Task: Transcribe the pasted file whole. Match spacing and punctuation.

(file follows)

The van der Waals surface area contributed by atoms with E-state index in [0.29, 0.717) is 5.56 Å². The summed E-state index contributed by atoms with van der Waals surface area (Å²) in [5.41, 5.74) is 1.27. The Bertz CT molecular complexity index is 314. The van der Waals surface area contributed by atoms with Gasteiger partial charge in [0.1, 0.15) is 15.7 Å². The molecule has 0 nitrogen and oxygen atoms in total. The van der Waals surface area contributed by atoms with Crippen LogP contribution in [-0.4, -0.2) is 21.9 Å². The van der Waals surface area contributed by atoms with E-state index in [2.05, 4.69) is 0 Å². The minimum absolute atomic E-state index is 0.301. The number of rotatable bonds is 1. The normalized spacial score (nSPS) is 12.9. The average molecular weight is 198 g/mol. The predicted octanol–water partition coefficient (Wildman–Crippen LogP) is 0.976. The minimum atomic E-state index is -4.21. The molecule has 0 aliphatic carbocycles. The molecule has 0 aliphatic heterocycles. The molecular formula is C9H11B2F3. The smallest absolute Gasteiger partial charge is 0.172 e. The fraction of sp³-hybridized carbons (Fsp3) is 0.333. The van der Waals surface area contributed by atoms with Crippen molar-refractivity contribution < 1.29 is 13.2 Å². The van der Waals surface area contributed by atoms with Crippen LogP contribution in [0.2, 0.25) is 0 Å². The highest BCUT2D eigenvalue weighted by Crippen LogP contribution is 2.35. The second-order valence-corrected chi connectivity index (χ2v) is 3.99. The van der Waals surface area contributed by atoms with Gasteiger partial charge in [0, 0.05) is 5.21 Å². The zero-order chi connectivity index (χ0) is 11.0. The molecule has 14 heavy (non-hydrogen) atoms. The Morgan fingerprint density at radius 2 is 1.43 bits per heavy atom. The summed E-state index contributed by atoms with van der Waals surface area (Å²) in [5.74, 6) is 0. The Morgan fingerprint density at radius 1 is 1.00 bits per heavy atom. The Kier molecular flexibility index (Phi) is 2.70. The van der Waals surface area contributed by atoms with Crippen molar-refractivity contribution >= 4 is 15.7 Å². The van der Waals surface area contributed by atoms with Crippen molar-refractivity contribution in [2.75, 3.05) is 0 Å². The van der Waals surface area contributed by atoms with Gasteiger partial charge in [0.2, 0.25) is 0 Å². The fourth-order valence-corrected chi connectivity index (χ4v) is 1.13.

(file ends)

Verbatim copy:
The van der Waals surface area contributed by atoms with E-state index in [0.29, 0.717) is 5.56 Å². The summed E-state index contributed by atoms with van der Waals surface area (Å²) in [5.41, 5.74) is 1.27. The Bertz CT molecular complexity index is 314. The van der Waals surface area contributed by atoms with Gasteiger partial charge in [0.1, 0.15) is 15.7 Å². The molecule has 0 nitrogen and oxygen atoms in total. The van der Waals surface area contributed by atoms with Crippen LogP contribution in [-0.4, -0.2) is 21.9 Å². The van der Waals surface area contributed by atoms with E-state index in [2.05, 4.69) is 0 Å². The minimum absolute atomic E-state index is 0.301. The number of rotatable bonds is 1. The normalized spacial score (nSPS) is 12.9. The average molecular weight is 198 g/mol. The predicted octanol–water partition coefficient (Wildman–Crippen LogP) is 0.976. The minimum atomic E-state index is -4.21. The molecule has 0 aliphatic carbocycles. The molecule has 0 aliphatic heterocycles. The molecular formula is C9H11B2F3. The smallest absolute Gasteiger partial charge is 0.172 e. The fraction of sp³-hybridized carbons (Fsp3) is 0.333. The van der Waals surface area contributed by atoms with Crippen molar-refractivity contribution < 1.29 is 13.2 Å². The van der Waals surface area contributed by atoms with Crippen LogP contribution in [0.2, 0.25) is 0 Å². The highest BCUT2D eigenvalue weighted by Crippen LogP contribution is 2.35. The second-order valence-corrected chi connectivity index (χ2v) is 3.99. The van der Waals surface area contributed by atoms with Gasteiger partial charge in [0, 0.05) is 5.21 Å². The zero-order chi connectivity index (χ0) is 11.0. The molecule has 14 heavy (non-hydrogen) atoms. The Morgan fingerprint density at radius 2 is 1.43 bits per heavy atom. The summed E-state index contributed by atoms with van der Waals surface area (Å²) in [5.74, 6) is 0. The Morgan fingerprint density at radius 1 is 1.00 bits per heavy atom. The Kier molecular flexibility index (Phi) is 2.70. The van der Waals surface area contributed by atoms with Crippen molar-refractivity contribution >= 4 is 15.7 Å². The van der Waals surface area contributed by atoms with Crippen molar-refractivity contribution in [2.75, 3.05) is 0 Å². The van der Waals surface area contributed by atoms with Gasteiger partial charge in [0.2, 0.25) is 0 Å². The fourth-order valence-corrected chi connectivity index (χ4v) is 1.13.